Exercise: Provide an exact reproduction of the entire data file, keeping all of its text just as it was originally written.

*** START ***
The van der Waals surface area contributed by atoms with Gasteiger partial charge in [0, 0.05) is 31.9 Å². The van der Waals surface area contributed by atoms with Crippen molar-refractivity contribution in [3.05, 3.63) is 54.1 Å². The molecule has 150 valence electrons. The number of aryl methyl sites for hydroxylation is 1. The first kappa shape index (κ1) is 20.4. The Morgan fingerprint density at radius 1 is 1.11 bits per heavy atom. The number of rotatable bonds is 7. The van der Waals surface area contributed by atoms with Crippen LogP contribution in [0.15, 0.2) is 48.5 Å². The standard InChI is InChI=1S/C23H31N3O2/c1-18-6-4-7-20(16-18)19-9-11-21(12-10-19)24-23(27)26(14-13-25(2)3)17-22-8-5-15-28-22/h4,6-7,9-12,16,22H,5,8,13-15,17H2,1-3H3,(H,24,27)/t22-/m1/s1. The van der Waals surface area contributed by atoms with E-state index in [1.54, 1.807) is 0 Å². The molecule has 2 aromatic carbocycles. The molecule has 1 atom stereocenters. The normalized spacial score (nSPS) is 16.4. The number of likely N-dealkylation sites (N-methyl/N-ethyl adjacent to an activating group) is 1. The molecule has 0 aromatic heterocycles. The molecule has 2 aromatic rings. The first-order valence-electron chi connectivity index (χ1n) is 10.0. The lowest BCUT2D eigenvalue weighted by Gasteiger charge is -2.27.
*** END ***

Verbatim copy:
The van der Waals surface area contributed by atoms with Gasteiger partial charge in [0, 0.05) is 31.9 Å². The van der Waals surface area contributed by atoms with Crippen molar-refractivity contribution in [3.05, 3.63) is 54.1 Å². The molecule has 150 valence electrons. The number of aryl methyl sites for hydroxylation is 1. The first kappa shape index (κ1) is 20.4. The Morgan fingerprint density at radius 1 is 1.11 bits per heavy atom. The number of rotatable bonds is 7. The van der Waals surface area contributed by atoms with Crippen LogP contribution in [0.15, 0.2) is 48.5 Å². The standard InChI is InChI=1S/C23H31N3O2/c1-18-6-4-7-20(16-18)19-9-11-21(12-10-19)24-23(27)26(14-13-25(2)3)17-22-8-5-15-28-22/h4,6-7,9-12,16,22H,5,8,13-15,17H2,1-3H3,(H,24,27)/t22-/m1/s1. The van der Waals surface area contributed by atoms with E-state index in [1.54, 1.807) is 0 Å². The molecule has 2 aromatic carbocycles. The molecule has 1 atom stereocenters. The normalized spacial score (nSPS) is 16.4. The number of likely N-dealkylation sites (N-methyl/N-ethyl adjacent to an activating group) is 1. The molecule has 0 aromatic heterocycles. The molecule has 2 aromatic rings. The first-order valence-electron chi connectivity index (χ1n) is 10.0. The lowest BCUT2D eigenvalue weighted by Gasteiger charge is -2.27.